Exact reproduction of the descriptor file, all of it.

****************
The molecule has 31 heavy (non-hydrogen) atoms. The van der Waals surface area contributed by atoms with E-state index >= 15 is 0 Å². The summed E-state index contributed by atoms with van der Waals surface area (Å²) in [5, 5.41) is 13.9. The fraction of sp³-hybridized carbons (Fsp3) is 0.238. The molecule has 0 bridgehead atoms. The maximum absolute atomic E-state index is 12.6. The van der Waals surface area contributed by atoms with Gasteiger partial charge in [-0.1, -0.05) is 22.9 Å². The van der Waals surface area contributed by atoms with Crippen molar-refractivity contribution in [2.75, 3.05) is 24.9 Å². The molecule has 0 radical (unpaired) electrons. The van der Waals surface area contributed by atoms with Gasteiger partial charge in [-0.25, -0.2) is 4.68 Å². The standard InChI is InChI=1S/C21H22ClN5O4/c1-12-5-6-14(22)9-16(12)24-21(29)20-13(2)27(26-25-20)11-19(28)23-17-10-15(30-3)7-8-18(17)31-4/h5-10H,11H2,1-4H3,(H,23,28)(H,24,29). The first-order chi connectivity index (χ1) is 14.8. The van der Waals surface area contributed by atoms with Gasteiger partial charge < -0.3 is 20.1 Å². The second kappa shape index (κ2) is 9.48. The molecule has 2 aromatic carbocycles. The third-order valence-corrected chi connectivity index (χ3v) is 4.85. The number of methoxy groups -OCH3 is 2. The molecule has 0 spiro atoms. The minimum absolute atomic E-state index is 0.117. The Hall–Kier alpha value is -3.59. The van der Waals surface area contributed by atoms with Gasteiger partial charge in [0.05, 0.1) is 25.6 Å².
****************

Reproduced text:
The molecule has 31 heavy (non-hydrogen) atoms. The van der Waals surface area contributed by atoms with E-state index >= 15 is 0 Å². The summed E-state index contributed by atoms with van der Waals surface area (Å²) in [5, 5.41) is 13.9. The fraction of sp³-hybridized carbons (Fsp3) is 0.238. The molecule has 0 bridgehead atoms. The maximum absolute atomic E-state index is 12.6. The van der Waals surface area contributed by atoms with Gasteiger partial charge in [-0.1, -0.05) is 22.9 Å². The van der Waals surface area contributed by atoms with Crippen molar-refractivity contribution in [2.75, 3.05) is 24.9 Å². The molecule has 0 radical (unpaired) electrons. The van der Waals surface area contributed by atoms with Gasteiger partial charge in [-0.25, -0.2) is 4.68 Å². The standard InChI is InChI=1S/C21H22ClN5O4/c1-12-5-6-14(22)9-16(12)24-21(29)20-13(2)27(26-25-20)11-19(28)23-17-10-15(30-3)7-8-18(17)31-4/h5-10H,11H2,1-4H3,(H,23,28)(H,24,29). The first-order chi connectivity index (χ1) is 14.8. The van der Waals surface area contributed by atoms with Gasteiger partial charge < -0.3 is 20.1 Å². The second kappa shape index (κ2) is 9.48. The molecule has 2 aromatic carbocycles. The third-order valence-corrected chi connectivity index (χ3v) is 4.85. The number of methoxy groups -OCH3 is 2. The molecule has 0 spiro atoms. The minimum absolute atomic E-state index is 0.117. The Hall–Kier alpha value is -3.59. The van der Waals surface area contributed by atoms with Gasteiger partial charge in [0.05, 0.1) is 25.6 Å².